The Fun of Editing
Well, I’m editing my book, Where the River Goes. It’s a rather long process, and I hope to have it ready to publish sometime this spring. Today I attempted a book blurb. That seems to me like one of the hardest parts of preparing a book for publication. I must write it over and over to get it right, and even then, I’m not sure about it.
I started the editing process by going through a long list of words to delete. Or to change for a different word. Or to change the structure of the sentence to make it sound better. Words like ‘that’, ‘just’, ‘like’, ‘then’, ‘that’ and ‘look’ seem to be sprinkled through my WIP like nobody’s business. It’s amazing when I type in a word in ‘Find’ on the Microsoft Word toolbar how many times I use the same filter words. Have to get rid of those pesky little rascals.
Other words like variants of ‘to see’, ‘to think’, ‘to watch’, ‘to seem’, ‘to notice’ and ‘realize’ are often guilty of taking the reader out of the head of the POV character, which is not good. You want the reader to stay with the POV character to keep them involved in the story. Don’t want to lose your reader, do you?
Another important step is to skim through the pages to see how many times I use a character’s name when I could use a pronoun. Wow! I do that way too often. I recently read a book that often uses the name of a character several times in one paragraph. Way too often. It bothers me as a reader, so I don’t want to be guilty of this.
The next step is to run the whole story, a chapter at a time, through the Hemingway app, which is a free program. This app points out the frequent use of adverbs and passive voice. It also tells you if your sentences are difficult to read and when a phrase or word has a simpler alternative. This is especially useful when a writer tends to use too many adverbs, or, like me, uses the passive voice too often.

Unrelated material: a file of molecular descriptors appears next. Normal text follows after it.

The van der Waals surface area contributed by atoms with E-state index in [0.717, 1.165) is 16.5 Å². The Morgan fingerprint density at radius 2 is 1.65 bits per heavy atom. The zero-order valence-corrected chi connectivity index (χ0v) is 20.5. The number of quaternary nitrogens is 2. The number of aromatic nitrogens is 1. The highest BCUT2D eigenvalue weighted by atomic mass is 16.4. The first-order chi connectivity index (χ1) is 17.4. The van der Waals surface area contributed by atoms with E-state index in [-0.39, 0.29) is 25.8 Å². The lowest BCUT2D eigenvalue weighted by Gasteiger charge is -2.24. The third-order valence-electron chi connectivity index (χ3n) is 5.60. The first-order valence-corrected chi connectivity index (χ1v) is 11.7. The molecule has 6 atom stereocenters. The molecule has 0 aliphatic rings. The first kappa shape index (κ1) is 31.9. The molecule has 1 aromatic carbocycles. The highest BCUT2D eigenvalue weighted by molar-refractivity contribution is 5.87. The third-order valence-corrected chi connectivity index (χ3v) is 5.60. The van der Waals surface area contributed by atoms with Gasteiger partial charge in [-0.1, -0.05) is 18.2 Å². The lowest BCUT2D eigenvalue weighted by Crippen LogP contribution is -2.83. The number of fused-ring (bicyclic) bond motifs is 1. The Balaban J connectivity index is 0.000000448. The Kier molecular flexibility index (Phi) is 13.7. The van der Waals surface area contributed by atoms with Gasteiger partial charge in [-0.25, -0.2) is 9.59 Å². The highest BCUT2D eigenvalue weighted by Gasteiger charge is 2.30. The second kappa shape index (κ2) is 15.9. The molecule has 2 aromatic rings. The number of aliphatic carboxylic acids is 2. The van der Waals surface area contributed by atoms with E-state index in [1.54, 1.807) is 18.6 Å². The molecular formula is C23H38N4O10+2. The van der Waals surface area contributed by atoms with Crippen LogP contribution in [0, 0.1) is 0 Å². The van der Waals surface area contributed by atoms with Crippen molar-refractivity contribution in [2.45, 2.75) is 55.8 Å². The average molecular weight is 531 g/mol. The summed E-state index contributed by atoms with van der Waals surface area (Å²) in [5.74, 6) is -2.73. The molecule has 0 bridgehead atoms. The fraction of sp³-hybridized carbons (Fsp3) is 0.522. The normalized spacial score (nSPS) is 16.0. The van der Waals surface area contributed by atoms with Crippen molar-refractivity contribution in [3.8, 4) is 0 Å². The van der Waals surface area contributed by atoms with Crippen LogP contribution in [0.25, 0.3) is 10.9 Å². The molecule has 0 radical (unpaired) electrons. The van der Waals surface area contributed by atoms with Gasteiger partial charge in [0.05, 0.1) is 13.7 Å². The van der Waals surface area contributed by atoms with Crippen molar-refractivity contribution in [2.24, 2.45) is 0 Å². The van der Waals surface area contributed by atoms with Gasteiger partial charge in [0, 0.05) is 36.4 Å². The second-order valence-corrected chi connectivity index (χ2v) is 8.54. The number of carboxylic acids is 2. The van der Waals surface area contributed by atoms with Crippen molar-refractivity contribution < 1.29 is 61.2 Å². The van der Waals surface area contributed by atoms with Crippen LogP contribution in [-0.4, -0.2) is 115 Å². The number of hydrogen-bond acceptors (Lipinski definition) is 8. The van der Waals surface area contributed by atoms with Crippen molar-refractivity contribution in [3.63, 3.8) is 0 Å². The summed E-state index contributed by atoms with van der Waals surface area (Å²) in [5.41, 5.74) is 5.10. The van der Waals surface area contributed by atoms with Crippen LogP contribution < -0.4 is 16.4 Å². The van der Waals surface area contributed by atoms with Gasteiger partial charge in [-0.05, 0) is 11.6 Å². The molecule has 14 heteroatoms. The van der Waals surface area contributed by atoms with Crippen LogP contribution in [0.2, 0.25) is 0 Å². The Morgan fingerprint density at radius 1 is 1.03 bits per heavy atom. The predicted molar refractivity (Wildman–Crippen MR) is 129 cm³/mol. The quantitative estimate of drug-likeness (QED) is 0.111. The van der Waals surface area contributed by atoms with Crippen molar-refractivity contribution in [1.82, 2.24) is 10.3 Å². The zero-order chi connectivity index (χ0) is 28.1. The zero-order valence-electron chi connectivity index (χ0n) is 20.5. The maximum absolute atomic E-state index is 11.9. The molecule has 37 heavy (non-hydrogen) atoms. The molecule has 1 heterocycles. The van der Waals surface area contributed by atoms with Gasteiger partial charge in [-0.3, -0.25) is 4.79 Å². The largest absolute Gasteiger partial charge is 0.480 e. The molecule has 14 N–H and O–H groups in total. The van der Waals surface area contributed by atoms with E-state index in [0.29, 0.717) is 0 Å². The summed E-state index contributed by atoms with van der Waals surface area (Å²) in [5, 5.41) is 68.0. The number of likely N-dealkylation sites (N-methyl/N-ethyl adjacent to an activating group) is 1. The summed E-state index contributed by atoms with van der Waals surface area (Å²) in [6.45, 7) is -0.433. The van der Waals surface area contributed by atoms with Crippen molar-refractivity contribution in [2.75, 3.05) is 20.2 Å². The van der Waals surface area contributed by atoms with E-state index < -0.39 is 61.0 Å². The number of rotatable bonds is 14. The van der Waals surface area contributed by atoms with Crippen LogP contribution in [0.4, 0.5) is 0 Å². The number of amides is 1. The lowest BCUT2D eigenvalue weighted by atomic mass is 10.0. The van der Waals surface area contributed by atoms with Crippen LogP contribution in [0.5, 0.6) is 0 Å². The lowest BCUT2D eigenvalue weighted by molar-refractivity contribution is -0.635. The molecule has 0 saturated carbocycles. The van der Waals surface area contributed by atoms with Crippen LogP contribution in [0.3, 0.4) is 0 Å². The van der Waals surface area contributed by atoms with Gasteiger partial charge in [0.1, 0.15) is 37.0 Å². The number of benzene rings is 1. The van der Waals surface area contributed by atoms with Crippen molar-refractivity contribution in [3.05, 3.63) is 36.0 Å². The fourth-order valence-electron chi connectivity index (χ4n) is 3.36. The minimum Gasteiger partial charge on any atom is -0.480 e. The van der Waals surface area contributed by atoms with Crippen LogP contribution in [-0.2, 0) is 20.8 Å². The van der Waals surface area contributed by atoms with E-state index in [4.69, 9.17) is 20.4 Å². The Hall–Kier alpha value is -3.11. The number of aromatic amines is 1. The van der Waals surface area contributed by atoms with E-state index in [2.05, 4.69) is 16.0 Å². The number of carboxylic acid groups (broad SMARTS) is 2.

Another app that can be helpful is Grammarly. As an English teacher, I don’t really like this app, but in some cases, it will catch errors for me like the wrong use of a word, a misspelled word, or a comma error. I often disagree with it, so I don’t always use it, but it does sometimes show me errors I have missed. It’s worth using most of the time. You can use the free app or pay a little for the premium which gives more details about sentence structure and other things.
Presently my book is with my first beta reader. This reader will look for plot holes, inconsistencies, and unrealistic scenes. If she notices any errors, she will note those as well. As an avid reader, she (my granddaughter who recently graduated college and has a career in marketing) is invaluable to me. She totally understands my need for complete honesty to improve my writing and make my book the best it can be.
Then I have two other beta readers who will read it to find errors, plot holes, ‘show, not tell’, and such. One is a retired English teacher, the other a librarian at a local public school, and both are writers. I would trust these people with my work any time. Their voluntary help is invaluable to me.
One of the best things I have done as a writer is to join a local writers’ group that meets monthly for critique sessions and other beneficial programs for writers. We encourage each other and celebrate the accomplishments of members. Sometimes we meet between monthly meetings for special critique sessions. We also attend conferences when possible and share information with others who can’t attend.
Isn’t writing fun?